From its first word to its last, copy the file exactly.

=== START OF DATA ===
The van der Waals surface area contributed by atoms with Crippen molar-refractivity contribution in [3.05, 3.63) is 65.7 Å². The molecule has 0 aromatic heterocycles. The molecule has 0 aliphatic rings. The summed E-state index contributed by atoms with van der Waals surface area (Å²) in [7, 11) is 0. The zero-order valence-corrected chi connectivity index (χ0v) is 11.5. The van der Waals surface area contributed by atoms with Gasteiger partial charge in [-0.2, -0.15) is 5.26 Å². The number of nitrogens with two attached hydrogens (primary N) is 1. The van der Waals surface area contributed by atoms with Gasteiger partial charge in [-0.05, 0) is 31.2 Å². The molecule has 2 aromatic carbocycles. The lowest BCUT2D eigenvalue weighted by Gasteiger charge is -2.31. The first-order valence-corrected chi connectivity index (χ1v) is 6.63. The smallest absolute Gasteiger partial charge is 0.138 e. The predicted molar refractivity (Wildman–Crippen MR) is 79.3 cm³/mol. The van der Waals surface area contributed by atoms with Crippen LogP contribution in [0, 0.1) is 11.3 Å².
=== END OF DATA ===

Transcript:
The van der Waals surface area contributed by atoms with Crippen molar-refractivity contribution in [3.05, 3.63) is 65.7 Å². The molecule has 0 aromatic heterocycles. The molecule has 0 aliphatic rings. The summed E-state index contributed by atoms with van der Waals surface area (Å²) in [7, 11) is 0. The zero-order valence-corrected chi connectivity index (χ0v) is 11.5. The van der Waals surface area contributed by atoms with Gasteiger partial charge in [-0.2, -0.15) is 5.26 Å². The number of nitrogens with two attached hydrogens (primary N) is 1. The van der Waals surface area contributed by atoms with Gasteiger partial charge in [-0.05, 0) is 31.2 Å². The molecule has 2 aromatic carbocycles. The lowest BCUT2D eigenvalue weighted by Gasteiger charge is -2.31. The first-order valence-corrected chi connectivity index (χ1v) is 6.63. The smallest absolute Gasteiger partial charge is 0.138 e. The predicted molar refractivity (Wildman–Crippen MR) is 79.3 cm³/mol. The van der Waals surface area contributed by atoms with Crippen LogP contribution in [0, 0.1) is 11.3 Å².